Spectroscopy and device physics of molecular semiconductors for next generation organic solar cells.

Learn about a research opportunity exploring new ways to make and understand organic semiconductors – for applications like cheaper solar cells or LEDs

Project Description

Organic photovoltaics (OPVs) promise a step-change in solar technology, with potential to provide cheaper, more flexible, and more customisable solar panels compared to current technology. For the last few decades, the working principles of these devices have been governed by the ‘bulk heterojunction’ design, which is an interpenetrating network of two materials blended together to split excitons apart into free charges. This design has helped OPV efficiencies increase in the past, but has also held back research progress due to the huge added complexity, and inherent efficiency limits associated with which it is associated.

We recently discovered that in the most efficient class of organic materials - non-fullerene small molecule electron acceptors - free charges, rather than excitons, can be directly photogenerated without a donor:acceptor interface, see:

  • Price, Hume, et al. Nature Communications, 2022, 13, 2827

With this breakthrough, we have the opportunity to create efficient OPV devices without the need for a bulk heterojunction. Instead, we will create organic ‘p-n’ homojunction devices.

Using advanced spectroscopy techniques – both steady-state absorption and photoluminescence, and ultrafast transient absorption and time-resolved photoluminescence spectroscopy – we will characterise doped films of small molecules. We will then use those characterisations to design and fabricate new solar cells, and help provide a new roadmap for the development of organic electronics.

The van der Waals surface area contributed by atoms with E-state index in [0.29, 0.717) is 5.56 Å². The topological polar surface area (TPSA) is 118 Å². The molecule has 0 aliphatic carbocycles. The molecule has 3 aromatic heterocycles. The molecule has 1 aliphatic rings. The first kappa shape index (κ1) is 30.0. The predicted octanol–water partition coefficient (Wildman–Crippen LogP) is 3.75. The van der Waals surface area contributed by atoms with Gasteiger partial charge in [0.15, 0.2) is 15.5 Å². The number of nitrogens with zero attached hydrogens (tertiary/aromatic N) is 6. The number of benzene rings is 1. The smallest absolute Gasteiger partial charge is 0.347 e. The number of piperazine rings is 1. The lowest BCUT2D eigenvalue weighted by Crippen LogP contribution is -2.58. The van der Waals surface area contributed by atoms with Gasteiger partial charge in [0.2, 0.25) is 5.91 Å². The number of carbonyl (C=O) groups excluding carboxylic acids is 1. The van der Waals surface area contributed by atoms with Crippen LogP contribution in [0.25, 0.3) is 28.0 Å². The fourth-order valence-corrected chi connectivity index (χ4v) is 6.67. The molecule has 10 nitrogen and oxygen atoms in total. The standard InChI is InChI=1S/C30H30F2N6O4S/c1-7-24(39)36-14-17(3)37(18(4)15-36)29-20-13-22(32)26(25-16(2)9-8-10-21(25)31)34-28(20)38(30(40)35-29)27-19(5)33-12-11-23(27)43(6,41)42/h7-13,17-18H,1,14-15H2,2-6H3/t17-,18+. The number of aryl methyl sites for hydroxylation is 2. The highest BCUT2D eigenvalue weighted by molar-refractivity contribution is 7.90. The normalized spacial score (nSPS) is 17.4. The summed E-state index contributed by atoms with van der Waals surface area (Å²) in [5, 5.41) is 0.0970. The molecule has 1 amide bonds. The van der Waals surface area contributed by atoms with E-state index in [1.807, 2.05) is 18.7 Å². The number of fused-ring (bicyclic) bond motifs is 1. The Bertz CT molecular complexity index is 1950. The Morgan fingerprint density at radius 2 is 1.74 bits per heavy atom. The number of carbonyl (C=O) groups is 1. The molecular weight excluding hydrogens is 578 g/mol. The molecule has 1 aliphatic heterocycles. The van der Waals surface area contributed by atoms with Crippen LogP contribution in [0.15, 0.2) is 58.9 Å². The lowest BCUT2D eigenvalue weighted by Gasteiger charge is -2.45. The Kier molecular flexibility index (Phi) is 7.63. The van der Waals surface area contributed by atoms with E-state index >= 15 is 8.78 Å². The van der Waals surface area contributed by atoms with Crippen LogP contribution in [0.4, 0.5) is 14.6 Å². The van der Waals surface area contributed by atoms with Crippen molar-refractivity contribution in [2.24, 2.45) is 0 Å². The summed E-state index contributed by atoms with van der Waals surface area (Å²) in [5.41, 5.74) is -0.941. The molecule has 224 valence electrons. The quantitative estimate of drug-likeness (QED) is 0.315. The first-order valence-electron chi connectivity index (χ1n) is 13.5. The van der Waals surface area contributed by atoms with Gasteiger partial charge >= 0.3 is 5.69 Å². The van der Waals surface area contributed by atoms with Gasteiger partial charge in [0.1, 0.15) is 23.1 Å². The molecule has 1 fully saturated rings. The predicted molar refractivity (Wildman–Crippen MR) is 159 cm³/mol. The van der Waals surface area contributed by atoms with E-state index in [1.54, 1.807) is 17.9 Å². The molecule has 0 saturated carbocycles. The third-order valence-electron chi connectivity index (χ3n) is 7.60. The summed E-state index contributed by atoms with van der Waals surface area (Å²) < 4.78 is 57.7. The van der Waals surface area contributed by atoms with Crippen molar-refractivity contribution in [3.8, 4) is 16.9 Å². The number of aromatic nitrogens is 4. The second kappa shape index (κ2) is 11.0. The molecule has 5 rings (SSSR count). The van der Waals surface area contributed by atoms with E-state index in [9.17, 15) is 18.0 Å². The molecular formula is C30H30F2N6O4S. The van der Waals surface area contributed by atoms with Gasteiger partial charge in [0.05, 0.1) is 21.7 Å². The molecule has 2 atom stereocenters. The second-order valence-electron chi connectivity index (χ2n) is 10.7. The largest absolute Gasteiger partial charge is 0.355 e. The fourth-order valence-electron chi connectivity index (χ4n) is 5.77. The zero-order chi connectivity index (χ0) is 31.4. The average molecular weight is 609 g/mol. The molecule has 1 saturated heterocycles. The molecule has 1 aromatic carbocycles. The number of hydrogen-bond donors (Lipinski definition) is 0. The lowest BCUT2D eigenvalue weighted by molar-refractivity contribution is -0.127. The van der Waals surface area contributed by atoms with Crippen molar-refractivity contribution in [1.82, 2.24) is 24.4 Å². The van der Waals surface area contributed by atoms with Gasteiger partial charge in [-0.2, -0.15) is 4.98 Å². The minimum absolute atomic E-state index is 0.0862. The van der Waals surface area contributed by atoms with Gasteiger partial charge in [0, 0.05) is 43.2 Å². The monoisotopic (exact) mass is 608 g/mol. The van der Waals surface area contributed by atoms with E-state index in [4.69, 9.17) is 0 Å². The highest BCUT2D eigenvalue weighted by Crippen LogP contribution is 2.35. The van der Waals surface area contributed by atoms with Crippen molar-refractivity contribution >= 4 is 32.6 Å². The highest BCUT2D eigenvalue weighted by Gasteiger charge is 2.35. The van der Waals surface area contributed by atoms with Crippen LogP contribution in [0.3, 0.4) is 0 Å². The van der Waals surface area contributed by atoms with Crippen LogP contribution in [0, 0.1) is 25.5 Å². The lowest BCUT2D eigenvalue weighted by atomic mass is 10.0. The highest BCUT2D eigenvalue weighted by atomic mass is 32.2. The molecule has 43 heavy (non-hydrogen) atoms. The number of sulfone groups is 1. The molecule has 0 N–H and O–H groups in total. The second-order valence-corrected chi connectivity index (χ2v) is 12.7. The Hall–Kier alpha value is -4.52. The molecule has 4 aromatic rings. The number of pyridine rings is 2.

We are seeking a highly motivated person with an excellent academic record and a good understanding of physical chemistry, materials science, or experimental physics. Experience in spectroscopy, materials characterisation or optoelectronic device research is considered favourably. Applicants should have a Chemistry, Physics, Materials Science or Engineering degree equivalent to the 4-year BSc (Honours) degree in New Zealand, with 1st class Honours, or an MSc or postgraduate diploma. Candidates should satisfy the requirements for admission as a PhD candidate at Te Herenga Waka —Victoria University of Wellington.

Funding Information

The scholarship provides a non-taxed stipend of NZ$33,000 per annum plus the PhD tuition fee for three years.


To apply, please send a CV, academic record, and the names and contact details of two referees to: michael.price@vuw.ac.nz with “PhD OPV” in the subject line.